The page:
By REBECCA SPARROW
One itty bitty word. Just four letters long. But dammit, I’m going to force myself to stop using it.
So what’s the word?
Wine. Just joking. (Have we met?) And if you think I’m not going to be muttering the word ‘wine’ – or more precisely ‘Give me all the wine’ – post delivery, then you’re cray-cray.
Nope. The word I’m planning to ditch from my vocab is “just”.
Think about it.
When women are feeling self-conscious, not good enough, as though they need to justify something they’ve done, they tend to use the word ‘just’ in their answer. It’s a word that signals to the world that you’re excusing yourself away. Belittling your own choices. Feelings. Decisions. The word ‘just’ – when used in an answer to a question – tells the world you’re apologising for who you are.
Q. So what do you do?
A: Oh, I’m just a stay at home mum.
Q. Are you going back to work already?
A: Well, it’s just that my maternity leave has finished/financially I need to return to work/I miss my job/living with baby Epponnee-Rae is like living with Anna Wintour coming off a nasty ice habit.
Q. Did you seriously quit your full time job to go to Magician’s School?
A. Well, it’s just …
Sound familiar? Ever found yourself in a situation where you are repeatedly apologising for the choices and decisions you’ve made?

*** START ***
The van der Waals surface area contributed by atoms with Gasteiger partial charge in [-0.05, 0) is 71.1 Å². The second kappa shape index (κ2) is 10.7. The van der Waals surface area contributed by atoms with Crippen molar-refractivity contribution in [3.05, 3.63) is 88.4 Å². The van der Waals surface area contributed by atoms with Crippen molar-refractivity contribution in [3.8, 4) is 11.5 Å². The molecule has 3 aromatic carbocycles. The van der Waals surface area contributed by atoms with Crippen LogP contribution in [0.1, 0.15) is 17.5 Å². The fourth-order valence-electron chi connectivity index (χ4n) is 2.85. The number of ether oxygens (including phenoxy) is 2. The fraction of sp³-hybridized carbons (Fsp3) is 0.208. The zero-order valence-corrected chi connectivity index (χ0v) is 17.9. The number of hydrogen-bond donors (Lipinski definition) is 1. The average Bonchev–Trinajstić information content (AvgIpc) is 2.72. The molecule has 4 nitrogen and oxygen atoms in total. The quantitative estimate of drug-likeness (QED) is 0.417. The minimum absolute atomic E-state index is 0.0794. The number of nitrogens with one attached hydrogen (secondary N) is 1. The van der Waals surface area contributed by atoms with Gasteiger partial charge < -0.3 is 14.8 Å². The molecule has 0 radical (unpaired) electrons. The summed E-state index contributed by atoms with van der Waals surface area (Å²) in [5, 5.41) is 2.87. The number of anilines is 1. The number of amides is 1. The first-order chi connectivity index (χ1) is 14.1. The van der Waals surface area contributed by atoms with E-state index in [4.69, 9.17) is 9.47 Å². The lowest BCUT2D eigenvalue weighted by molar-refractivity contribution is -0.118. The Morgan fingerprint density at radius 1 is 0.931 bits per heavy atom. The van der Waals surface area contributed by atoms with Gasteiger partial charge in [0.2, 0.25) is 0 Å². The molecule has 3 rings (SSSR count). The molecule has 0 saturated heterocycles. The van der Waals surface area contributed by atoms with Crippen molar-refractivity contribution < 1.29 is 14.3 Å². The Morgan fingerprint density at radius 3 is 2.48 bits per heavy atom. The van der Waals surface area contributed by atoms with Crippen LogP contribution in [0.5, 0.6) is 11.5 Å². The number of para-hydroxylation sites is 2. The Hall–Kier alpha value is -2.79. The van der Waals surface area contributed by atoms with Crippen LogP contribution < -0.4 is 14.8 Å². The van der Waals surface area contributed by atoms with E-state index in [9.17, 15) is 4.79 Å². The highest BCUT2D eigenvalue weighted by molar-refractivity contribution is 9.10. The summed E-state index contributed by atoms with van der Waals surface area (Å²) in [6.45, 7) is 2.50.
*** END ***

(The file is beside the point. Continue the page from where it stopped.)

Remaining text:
What’s really interesting is that psychologists will tell you that women and men who are routinely berated (read: verbally or emotionally abused) by their partners often use the word “just” when explaining what they’re doing. In her book, The Verbally Abusive Relationship: how to recognise it and how to respond, author Patricia Evans says:
‘…the partners of verbal abusers often say, “I was just …”. And if they have been berated quite consistently, they may preface most of their actions, even when no-one is around to hear them, with “I’ll just …”, such as “I’ll just vacuum this room because I have a little time before I have to pick up the kids …”. The partner’s habit of saying, “I’ll just …” may be a way of saying, “I hope no-one will find a problem with this and berate me for it or vent their rage on me , or devise a negligent or malevolent motive for my actions.”
Devise a negligent motive for my actions. BINGO.
At no time do women worry more about being seen to have selfish motives than when they’ve just given birth. That’s when the word ‘just’ gets one hell of a workout. All of a sudden the delivery, the feeding, the sleeping habits, the care of that baby are (apparently) EVERYBODY’S business and you are forced to justify your decision making.